Cities, Biocapacity, and Trade: The Case of Ma’rib

Karim Elgendy

Human settlements have traditionally needed an environmental rationale to exist where they do. They needed access to freshwater and to ecosystems that have enough biocapacity to produce biological materials to sustain their residents. Settlements also required a climate that was moderate enough – or can be economically moderated – to support human habitation.

But for these settlements to become thriving cities, the prerequisites above were not enough. Successful cities depended to a large extent on their integration into an efficient trade network.

One historic regional example of this is the rise and fall of the city of Ma’rib, which is today a settlement of less than 20,000 people just 75 miles east of the Yemeni capital Sana’a, but for almost a millennium, was one of the region’s greatest cities.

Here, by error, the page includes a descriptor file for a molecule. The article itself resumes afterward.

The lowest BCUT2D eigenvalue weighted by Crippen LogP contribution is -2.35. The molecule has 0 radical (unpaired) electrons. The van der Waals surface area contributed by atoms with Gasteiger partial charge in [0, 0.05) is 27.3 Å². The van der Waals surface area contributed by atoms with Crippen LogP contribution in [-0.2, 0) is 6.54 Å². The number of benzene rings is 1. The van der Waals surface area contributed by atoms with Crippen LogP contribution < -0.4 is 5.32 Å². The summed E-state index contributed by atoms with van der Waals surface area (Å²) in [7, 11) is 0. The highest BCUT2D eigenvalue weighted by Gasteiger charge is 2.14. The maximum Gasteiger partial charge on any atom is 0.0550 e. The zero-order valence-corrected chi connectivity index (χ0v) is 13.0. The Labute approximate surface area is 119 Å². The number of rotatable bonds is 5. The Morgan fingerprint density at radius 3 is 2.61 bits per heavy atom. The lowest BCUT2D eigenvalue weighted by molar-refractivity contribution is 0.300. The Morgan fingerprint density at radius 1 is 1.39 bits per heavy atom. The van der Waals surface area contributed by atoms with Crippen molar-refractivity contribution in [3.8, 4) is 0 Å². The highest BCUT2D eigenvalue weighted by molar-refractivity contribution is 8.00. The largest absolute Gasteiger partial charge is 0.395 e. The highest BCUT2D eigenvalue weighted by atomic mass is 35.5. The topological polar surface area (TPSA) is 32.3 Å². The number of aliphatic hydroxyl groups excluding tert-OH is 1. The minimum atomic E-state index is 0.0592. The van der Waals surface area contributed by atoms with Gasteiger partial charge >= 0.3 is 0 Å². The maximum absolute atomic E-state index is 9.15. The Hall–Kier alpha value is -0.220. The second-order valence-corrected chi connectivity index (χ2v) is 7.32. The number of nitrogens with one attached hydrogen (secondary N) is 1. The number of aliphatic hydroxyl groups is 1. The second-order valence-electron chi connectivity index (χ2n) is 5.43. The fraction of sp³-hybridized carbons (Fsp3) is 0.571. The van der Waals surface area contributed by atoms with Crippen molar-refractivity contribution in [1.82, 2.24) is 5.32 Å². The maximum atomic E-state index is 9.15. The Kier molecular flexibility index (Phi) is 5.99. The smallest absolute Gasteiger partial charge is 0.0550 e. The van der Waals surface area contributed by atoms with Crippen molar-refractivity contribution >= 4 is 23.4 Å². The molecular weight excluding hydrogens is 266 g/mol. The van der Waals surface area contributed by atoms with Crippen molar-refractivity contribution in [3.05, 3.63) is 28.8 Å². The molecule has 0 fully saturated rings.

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Cities of the West Bank

Karim Elgendy

Most cities have a good reason for being located where they are. The major Palestinian cities of the WestBank are excellent regional examples of rational city location. The old cities of JerusalemHebronBethlehem, RamallahJenin, and Nablus are all located on the flat ridges of the West Bank mountain range, benefiting from mild climate and significant rainfall – unlike locations only 15 miles to the east such as the oasis city of Jericho.

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